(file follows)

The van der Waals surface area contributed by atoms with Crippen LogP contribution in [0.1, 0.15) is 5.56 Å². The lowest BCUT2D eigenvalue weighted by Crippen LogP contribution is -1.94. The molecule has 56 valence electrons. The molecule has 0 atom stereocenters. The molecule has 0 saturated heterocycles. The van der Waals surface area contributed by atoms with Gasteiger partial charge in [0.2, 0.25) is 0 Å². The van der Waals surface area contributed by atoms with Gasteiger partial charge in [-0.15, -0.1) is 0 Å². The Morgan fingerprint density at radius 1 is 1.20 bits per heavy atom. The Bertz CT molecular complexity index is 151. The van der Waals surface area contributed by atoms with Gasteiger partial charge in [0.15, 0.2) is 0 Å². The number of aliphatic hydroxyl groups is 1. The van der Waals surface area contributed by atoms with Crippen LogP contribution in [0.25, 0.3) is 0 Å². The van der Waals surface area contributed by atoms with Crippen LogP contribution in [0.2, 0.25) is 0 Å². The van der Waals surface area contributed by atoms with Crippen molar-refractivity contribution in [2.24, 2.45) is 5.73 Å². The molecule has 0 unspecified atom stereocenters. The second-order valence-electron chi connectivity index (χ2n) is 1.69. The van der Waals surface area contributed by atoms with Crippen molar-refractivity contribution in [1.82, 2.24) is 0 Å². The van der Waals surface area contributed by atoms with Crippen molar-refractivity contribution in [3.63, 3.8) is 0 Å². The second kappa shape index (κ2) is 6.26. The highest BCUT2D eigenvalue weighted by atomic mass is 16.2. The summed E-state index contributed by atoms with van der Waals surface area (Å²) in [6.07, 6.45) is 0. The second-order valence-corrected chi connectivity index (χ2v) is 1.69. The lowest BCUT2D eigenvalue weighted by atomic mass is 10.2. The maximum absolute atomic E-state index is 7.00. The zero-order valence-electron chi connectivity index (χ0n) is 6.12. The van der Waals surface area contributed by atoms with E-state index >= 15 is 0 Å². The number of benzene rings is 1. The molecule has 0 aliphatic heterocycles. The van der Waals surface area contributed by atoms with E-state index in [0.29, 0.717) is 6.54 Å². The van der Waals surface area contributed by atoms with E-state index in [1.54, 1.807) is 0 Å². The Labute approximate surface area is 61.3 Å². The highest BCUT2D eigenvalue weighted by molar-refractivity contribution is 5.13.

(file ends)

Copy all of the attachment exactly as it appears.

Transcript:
The van der Waals surface area contributed by atoms with Crippen LogP contribution in [0.1, 0.15) is 5.56 Å². The lowest BCUT2D eigenvalue weighted by Crippen LogP contribution is -1.94. The molecule has 56 valence electrons. The molecule has 0 atom stereocenters. The molecule has 0 saturated heterocycles. The van der Waals surface area contributed by atoms with Gasteiger partial charge in [0.2, 0.25) is 0 Å². The van der Waals surface area contributed by atoms with Gasteiger partial charge in [-0.15, -0.1) is 0 Å². The Morgan fingerprint density at radius 1 is 1.20 bits per heavy atom. The Bertz CT molecular complexity index is 151. The van der Waals surface area contributed by atoms with Gasteiger partial charge in [0.15, 0.2) is 0 Å². The number of aliphatic hydroxyl groups is 1. The van der Waals surface area contributed by atoms with Crippen LogP contribution in [0.25, 0.3) is 0 Å². The van der Waals surface area contributed by atoms with Crippen LogP contribution in [0.2, 0.25) is 0 Å². The van der Waals surface area contributed by atoms with Crippen molar-refractivity contribution in [2.24, 2.45) is 5.73 Å². The molecule has 0 unspecified atom stereocenters. The second-order valence-electron chi connectivity index (χ2n) is 1.69. The van der Waals surface area contributed by atoms with Crippen molar-refractivity contribution in [1.82, 2.24) is 0 Å². The van der Waals surface area contributed by atoms with Crippen molar-refractivity contribution in [3.63, 3.8) is 0 Å². The second kappa shape index (κ2) is 6.26. The highest BCUT2D eigenvalue weighted by atomic mass is 16.2. The summed E-state index contributed by atoms with van der Waals surface area (Å²) in [6.07, 6.45) is 0. The second-order valence-corrected chi connectivity index (χ2v) is 1.69. The lowest BCUT2D eigenvalue weighted by atomic mass is 10.2. The maximum absolute atomic E-state index is 7.00. The zero-order valence-electron chi connectivity index (χ0n) is 6.12. The van der Waals surface area contributed by atoms with E-state index >= 15 is 0 Å². The number of benzene rings is 1. The molecule has 0 aliphatic heterocycles. The van der Waals surface area contributed by atoms with E-state index in [0.29, 0.717) is 6.54 Å². The van der Waals surface area contributed by atoms with E-state index in [1.54, 1.807) is 0 Å². The Labute approximate surface area is 61.3 Å². The highest BCUT2D eigenvalue weighted by molar-refractivity contribution is 5.13.